The Maharashtra government has decided to scrap toll for light motor vehicles and state transport buses at 53 toll tax plazas in the state, Chief Minister Devendra Fadnavis announced here on Friday.
Besides, 12 toll plazas in the state will be shutdown permanently by next month, Fadnavis said in the assembly amidst thumping of desks.
However, this crucial decision will not apply to Mumbai's five entry and exit points, the Mumbai-Pune Expressway - top money-spinners in the state, and the toll plazas in Kolhapur.
PWD Minister Eknath Shinde told reporters that by this decision, the government will incur an additional burden of around Rs.5 billion per annum which it would reimburse to the Maharashtra State Roads Development Corporation and the Maharashtra Public Works Department.
As far as the Mumbai entry and exit points and the Mumbai-Pune Expressway are concerned, he said around 90 percent users are small vehicles so it entailed different calculations and a decision on it would be announced by July 31.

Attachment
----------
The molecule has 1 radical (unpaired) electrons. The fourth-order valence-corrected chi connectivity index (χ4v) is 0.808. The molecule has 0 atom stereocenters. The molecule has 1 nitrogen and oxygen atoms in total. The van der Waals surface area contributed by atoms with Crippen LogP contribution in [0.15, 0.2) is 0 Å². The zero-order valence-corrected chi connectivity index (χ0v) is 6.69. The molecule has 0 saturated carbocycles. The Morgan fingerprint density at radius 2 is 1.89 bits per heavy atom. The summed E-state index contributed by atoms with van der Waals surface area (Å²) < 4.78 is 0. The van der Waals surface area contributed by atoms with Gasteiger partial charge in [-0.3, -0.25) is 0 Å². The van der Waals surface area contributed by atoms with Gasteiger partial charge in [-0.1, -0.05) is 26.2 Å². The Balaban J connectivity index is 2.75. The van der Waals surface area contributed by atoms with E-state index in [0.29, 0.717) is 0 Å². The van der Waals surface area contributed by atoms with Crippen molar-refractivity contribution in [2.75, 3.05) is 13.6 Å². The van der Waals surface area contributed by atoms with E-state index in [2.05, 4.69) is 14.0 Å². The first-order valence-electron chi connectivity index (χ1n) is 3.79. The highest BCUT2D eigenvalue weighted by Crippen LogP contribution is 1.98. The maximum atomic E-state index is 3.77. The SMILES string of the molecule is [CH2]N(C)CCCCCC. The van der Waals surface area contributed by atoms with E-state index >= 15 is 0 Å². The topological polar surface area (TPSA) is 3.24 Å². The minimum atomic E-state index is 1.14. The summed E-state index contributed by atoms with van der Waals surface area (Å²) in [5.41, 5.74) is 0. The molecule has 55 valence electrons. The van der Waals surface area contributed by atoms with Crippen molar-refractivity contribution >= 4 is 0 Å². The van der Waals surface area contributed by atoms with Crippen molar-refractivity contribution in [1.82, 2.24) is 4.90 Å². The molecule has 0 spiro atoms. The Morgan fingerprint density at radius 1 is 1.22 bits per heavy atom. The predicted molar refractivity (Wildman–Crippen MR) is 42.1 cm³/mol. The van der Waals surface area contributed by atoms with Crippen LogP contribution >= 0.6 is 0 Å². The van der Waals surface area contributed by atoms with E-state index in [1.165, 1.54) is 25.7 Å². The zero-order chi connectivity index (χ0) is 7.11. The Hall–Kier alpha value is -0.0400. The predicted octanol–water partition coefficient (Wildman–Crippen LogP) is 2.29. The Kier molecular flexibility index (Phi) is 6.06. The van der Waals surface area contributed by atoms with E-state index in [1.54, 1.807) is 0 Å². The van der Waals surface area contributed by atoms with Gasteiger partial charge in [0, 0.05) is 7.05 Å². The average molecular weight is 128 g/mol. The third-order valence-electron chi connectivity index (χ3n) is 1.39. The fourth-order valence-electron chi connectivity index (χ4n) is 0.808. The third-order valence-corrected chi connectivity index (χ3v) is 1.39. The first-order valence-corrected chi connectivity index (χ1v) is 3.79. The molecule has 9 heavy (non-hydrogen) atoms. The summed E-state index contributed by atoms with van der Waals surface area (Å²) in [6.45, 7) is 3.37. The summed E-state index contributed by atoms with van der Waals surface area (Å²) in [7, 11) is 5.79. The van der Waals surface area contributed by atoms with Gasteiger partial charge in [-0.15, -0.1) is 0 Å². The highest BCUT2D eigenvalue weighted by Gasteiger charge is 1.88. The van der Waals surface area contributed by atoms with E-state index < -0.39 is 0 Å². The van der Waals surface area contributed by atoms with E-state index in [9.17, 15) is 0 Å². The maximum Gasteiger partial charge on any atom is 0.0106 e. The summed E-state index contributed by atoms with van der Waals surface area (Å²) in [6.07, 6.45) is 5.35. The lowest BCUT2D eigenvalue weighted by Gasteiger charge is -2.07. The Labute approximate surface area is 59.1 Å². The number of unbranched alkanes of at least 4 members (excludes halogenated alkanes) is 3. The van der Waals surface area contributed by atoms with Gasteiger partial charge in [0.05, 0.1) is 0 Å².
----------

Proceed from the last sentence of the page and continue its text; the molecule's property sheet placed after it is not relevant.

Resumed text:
According to official estimates, the Mumbai entry and exit points at Dahisar, Thane, Mulund, Airoli and Vashi alone account for a staggering revenue of over Rs.4,000 crore per annum.
About Kolhapur toll plazas, a committee headed by Eknath Shinde would study and submit its report and recommendations by May 31.
The state government also plans to implement a new toll tax policy from June 1.
Shinde described this as a "fulfilment" of the ruling Bharatiya Janata Party-Shiv Sena alliance's poll promise.
The Real Estate Bill passed by the Modi cabinet, would bring some accountability among realty players. However, government agencies whose slow approval processes delay projects, would remain as unaccountable as before